Afghan death toll

The most recent AP report on U.S. casualties in Afghan war indicates the deaths stand at 333 (as of June 7). The civilian casualties from January this year through June have been reported to be 320-380. In May about 135 civilians were killed by U.S. or NATO action and about 135 killed by Taliban suicide bombs and attacks. U.S. special forces recent operations in Afghanistan have also killed 90 civilians according to another AP report. The combined civilian deaths from ground attacks and aerial bombings have resulted in large street demonstrations and increased skepticism among Afghans about U.S. motivations.

In response, the Afghan upper house of Parliament has called on the U.S. and NATO to stop offensive actions against the Taliban. They also asked the Afghan government to open up dialogue with the Taliban provided the Taliban accepts the country’s new constitution. They also asked for a timetable for withdrawal of foreign troops.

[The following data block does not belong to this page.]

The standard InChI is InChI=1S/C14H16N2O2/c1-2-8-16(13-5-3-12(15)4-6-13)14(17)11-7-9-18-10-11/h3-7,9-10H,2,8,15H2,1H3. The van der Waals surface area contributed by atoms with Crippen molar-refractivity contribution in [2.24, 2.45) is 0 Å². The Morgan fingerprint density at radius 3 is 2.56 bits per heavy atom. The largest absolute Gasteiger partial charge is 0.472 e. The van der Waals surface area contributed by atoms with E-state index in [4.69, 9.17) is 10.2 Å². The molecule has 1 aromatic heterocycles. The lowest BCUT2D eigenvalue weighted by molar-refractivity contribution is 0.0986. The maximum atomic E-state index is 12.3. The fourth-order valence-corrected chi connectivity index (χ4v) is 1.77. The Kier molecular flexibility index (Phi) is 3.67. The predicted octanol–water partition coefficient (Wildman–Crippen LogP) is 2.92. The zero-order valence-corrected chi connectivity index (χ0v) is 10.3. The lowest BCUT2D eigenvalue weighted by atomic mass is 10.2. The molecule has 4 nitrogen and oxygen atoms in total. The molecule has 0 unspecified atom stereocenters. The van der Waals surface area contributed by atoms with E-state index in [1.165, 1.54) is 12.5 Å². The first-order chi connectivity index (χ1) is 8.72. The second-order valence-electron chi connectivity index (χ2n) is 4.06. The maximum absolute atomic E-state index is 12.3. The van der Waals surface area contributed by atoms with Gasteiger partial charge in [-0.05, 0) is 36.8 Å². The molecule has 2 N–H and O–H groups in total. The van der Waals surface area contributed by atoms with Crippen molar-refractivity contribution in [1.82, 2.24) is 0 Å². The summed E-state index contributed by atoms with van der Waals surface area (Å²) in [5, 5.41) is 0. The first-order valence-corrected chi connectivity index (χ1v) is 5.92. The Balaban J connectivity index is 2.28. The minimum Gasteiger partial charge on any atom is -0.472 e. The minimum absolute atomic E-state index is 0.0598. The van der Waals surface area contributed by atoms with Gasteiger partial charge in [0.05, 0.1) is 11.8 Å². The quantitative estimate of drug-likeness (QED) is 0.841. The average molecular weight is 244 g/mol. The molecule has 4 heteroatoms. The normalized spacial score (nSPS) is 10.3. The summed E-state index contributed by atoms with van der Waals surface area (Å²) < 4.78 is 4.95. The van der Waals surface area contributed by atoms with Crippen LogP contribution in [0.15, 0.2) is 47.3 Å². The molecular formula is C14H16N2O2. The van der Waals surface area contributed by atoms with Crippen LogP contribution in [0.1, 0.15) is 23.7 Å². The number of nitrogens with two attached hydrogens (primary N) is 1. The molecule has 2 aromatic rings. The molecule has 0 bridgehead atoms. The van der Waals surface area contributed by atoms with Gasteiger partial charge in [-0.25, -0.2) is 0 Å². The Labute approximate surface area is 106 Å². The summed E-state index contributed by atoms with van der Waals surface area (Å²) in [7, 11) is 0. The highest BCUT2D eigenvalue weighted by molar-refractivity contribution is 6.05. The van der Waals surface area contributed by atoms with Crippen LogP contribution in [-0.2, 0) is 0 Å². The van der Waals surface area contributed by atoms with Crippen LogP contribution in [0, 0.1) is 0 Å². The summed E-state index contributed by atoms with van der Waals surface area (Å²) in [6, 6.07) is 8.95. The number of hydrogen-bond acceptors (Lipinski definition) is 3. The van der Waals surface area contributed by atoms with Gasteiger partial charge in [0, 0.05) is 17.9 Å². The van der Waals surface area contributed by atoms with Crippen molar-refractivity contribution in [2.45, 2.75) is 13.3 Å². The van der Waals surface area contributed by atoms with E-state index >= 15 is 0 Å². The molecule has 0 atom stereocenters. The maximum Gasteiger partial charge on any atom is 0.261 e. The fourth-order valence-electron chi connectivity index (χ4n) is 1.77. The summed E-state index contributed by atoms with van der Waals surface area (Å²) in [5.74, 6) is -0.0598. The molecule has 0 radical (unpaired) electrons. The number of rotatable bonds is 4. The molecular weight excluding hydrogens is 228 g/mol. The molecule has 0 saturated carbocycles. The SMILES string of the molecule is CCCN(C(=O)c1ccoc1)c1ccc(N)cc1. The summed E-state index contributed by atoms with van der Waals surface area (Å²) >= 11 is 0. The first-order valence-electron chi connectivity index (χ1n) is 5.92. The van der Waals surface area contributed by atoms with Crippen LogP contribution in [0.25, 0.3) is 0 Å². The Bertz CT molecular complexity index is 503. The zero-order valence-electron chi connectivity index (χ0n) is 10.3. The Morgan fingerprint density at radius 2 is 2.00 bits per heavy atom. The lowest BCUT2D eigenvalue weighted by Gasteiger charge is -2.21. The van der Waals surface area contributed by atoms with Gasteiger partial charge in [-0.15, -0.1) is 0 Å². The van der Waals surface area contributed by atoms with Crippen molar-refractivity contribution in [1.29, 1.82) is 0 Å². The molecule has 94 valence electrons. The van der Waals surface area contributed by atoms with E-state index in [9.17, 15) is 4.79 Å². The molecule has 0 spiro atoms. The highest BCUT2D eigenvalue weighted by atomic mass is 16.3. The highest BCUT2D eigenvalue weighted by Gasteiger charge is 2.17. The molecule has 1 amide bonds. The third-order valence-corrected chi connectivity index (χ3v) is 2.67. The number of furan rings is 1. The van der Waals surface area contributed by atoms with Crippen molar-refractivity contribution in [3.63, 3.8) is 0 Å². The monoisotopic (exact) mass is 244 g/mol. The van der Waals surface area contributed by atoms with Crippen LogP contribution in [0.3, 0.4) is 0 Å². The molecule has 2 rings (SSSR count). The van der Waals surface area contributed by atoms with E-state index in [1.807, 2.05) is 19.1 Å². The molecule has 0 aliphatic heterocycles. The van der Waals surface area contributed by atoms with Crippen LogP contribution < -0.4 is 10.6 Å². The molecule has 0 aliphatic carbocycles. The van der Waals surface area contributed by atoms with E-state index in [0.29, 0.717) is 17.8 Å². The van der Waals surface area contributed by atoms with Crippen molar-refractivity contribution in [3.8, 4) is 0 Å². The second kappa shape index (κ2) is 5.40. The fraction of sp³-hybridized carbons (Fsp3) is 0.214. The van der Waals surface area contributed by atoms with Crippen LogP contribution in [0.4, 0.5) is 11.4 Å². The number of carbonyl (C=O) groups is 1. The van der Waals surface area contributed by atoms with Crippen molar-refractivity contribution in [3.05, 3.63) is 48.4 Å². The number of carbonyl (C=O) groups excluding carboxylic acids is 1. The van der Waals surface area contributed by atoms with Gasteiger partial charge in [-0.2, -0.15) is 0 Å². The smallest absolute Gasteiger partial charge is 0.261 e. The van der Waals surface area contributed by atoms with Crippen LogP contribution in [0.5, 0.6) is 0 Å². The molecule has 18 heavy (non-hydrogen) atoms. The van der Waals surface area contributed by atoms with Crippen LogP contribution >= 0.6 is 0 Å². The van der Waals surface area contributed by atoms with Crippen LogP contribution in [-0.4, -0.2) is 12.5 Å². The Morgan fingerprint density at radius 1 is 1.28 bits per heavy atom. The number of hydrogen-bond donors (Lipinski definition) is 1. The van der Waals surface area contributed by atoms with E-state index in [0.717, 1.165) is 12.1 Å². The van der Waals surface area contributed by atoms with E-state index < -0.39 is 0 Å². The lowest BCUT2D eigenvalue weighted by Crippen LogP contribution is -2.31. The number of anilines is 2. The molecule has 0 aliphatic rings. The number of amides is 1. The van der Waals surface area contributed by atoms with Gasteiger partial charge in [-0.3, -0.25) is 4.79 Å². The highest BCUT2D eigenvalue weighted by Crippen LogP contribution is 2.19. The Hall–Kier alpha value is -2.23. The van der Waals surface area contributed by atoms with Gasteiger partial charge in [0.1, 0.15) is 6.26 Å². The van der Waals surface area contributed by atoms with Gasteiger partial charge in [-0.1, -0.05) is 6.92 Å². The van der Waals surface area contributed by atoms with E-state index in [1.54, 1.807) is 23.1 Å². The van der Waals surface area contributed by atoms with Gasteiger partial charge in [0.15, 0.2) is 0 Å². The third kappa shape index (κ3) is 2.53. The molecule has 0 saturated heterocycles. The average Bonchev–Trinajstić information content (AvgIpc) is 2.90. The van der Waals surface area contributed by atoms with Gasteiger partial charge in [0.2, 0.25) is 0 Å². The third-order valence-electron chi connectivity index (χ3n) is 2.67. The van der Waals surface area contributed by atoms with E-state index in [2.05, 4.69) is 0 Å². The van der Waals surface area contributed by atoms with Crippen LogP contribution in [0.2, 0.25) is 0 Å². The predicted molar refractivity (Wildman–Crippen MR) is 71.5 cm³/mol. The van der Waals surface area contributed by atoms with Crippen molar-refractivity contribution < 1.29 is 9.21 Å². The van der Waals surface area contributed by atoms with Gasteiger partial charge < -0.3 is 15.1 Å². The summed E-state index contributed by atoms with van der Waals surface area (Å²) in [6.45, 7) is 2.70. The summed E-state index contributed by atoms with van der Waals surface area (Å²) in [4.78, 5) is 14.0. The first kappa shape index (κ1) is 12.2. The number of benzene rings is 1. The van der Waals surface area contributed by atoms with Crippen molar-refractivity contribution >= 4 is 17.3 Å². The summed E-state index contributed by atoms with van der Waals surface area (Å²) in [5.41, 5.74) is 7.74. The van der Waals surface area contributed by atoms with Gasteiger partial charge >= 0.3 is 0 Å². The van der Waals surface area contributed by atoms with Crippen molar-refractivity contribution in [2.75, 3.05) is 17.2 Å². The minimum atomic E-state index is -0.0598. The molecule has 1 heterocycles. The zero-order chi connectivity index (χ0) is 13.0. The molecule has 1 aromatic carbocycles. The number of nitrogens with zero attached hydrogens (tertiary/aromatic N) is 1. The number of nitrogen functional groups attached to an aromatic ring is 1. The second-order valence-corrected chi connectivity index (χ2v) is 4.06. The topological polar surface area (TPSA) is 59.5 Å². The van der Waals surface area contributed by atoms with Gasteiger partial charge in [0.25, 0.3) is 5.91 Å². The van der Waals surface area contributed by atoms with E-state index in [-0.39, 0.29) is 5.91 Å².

Another situation where the “War on Terror” has become a “War of Terror.”

Some believe the primary reason for the war in Afghanistan was not to free the nation from the Taliban but to clear a thoroughfare for Caspian Sea oil. The route was/is to be from the Caspian

Sea through Turkmenistan, Afghanistan and Pakistan, down the Arabian Sea and to U.S. ports. Time will tell if this pans out.

Brian MacAfee
Muskegon Heights MI

Green, blue and red all over

The People Before Profit articles by Wadi’h Halabi (PWW 5/12-18 and following two issues) and the Readers’ Corner piece by Joel Wendland (PWW 6/9-15) are good starting points for discussion on the environment.

What’s paramount at this time is active involvement in environmental struggles. In Connecticut, battles around passive open space, that is, land without paved surfaces, abound. These fights connect well to anti-sprawl, renewable resources, mass transit and other multi-class and working-class issues.